Nilseen Encouraging the Habit of Seeing in Student Teaching

Nilssen, V. (2010). Encouraging the habit of seeing in student teaching. Teaching and Teacher Education, 26, pp. 591-598.

Summary: This qualitative case study examines how one mentor teacher scaffolds and develops the skill of seeing, or essentially observing, in six pre-service teachers during a six week field experience in Norway. Data sources were daily observations, audio or video recordings of conversations, interviews, and log books. The article concludes that pre-service teachers need to develop the skill of seeing children as children in order to employ a constructivist approach to teaching and learning, yet pre-service teachers, especially those without prior experience in classroom settings, struggle with the multitask of seeing while teaching. Adopting from Schon’s notions of reflection-in-action, pre-service teachers struggle with the ability observe-in-action (MY TERM).

Key Quotes:

  • “Not surprisingly, research findings show that knowing about pupils on the local level may be the most important part of pedagogical content knowledge for teaching in primary schools (Hashweh, 2005; McCaughtry, 2005). Such knowledge cannot be learned through coursework or by reading books: knowledge develops through the experience of teaching specific pupils over time (p. 592).” (CONNECT TO RELATIONSHIP STUDY).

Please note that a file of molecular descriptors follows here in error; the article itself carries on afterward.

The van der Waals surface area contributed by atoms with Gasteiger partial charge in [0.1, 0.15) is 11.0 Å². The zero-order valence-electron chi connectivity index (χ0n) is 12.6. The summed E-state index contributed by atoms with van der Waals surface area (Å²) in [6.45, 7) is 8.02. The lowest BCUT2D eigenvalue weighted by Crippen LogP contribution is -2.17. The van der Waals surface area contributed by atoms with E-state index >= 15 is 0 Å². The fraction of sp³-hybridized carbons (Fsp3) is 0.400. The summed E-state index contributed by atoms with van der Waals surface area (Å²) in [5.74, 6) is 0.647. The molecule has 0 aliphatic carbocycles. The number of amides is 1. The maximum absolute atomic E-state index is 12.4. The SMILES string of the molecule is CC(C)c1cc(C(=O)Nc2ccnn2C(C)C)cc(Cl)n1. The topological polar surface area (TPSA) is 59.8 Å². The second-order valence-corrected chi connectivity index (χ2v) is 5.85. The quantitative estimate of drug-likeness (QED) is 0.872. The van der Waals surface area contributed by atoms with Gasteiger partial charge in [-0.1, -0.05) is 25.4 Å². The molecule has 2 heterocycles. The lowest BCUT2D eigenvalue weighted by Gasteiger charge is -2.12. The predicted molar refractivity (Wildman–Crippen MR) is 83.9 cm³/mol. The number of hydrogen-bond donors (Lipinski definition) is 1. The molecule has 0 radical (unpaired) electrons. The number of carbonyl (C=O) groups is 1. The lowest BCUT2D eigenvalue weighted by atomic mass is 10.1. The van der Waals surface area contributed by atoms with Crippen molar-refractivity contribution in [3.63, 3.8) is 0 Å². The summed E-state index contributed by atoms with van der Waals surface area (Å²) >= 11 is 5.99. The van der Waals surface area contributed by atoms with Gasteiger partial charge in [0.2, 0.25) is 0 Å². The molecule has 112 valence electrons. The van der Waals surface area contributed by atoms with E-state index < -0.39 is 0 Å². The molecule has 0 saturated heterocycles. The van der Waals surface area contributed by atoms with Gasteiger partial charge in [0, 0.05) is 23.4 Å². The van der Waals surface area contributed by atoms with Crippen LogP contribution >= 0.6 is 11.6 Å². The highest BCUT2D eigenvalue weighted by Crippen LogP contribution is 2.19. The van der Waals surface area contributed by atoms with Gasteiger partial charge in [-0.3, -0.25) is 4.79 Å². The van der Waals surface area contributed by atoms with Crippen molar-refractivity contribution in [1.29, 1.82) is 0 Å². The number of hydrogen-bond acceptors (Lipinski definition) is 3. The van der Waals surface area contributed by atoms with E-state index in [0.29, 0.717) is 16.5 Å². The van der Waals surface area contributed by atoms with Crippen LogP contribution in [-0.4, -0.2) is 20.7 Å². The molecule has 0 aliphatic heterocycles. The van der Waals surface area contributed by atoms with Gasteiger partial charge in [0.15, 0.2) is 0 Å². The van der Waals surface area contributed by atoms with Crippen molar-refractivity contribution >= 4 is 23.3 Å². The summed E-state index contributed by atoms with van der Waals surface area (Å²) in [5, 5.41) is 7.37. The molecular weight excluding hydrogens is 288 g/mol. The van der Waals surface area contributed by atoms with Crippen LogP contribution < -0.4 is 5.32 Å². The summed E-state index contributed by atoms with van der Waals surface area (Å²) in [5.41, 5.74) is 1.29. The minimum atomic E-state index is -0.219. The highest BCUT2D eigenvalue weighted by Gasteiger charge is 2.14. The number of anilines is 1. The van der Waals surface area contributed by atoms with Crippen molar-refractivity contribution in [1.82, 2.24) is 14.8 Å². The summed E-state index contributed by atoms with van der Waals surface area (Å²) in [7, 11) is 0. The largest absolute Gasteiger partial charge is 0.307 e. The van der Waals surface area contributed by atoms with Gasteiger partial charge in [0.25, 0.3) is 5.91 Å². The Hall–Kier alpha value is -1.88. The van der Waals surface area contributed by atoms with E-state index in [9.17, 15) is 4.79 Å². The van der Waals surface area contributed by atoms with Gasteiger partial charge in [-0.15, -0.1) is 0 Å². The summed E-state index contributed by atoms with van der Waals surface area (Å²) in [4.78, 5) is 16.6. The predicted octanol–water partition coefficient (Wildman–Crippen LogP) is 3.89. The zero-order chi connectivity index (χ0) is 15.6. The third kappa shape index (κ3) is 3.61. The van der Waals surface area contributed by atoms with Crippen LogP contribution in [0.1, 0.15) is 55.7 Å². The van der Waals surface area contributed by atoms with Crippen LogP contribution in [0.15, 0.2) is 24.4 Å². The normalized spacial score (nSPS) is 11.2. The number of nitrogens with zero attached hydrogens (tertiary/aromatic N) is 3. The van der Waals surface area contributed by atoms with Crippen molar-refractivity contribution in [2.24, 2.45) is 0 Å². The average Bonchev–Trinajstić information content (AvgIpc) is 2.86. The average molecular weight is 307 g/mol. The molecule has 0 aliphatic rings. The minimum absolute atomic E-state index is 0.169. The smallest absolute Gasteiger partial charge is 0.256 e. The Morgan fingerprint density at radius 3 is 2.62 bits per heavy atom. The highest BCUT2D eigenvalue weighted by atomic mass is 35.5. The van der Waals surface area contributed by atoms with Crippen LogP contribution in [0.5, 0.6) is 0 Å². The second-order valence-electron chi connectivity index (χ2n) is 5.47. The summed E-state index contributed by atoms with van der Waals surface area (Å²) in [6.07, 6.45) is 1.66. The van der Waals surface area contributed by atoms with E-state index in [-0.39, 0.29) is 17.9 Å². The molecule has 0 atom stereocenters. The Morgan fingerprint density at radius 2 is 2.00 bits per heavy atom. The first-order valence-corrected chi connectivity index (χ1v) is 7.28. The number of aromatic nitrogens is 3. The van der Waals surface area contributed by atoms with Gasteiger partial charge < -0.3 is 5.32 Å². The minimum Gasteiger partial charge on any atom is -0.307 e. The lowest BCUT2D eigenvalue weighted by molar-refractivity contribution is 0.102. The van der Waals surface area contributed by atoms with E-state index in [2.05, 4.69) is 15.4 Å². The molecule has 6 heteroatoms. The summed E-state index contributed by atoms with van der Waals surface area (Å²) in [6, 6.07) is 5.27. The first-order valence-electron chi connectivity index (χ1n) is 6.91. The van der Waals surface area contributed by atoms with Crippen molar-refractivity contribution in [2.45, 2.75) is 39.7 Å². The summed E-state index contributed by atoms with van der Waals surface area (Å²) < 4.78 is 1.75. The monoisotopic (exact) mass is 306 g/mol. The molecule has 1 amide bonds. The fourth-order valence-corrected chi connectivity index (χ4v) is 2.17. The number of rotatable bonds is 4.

• Schon (1988) identified the term reflective supervision. “Reflective supervision includes any activity that supports, guides, or encourages student teachers in their reflective teaching (pp. 596-597).” (NEED TO LOOK THAT UP TO SEE ABOUT SCHON)
  • “Thus, we may assert that student teachers define the context of student teaching as an arena for training performance in the classroom more than a place to learn about teaching (p. 597).”



  • Hashweh, M. (2005). Teacher pedagogical constructions: a reconfiguration of pedagogical content knowledge. Teachers and Teaching: Theory and Practice, 11(3), pp. 273-292.
  • McCaughtry. N. (2005). Elaborating pedagogical content knowledge: what it means to know students and think about teaching. Teachers and Teaching: Theory and Practice, 11(4), pp. 379-395.
  • Schon, D. (1988). Coaching reflective teaching. In G. L. Erickson, & P. P. Grimmett (Eds.), ˆReflection in teacher education (pp. 19-38). New York: Teachers College Press.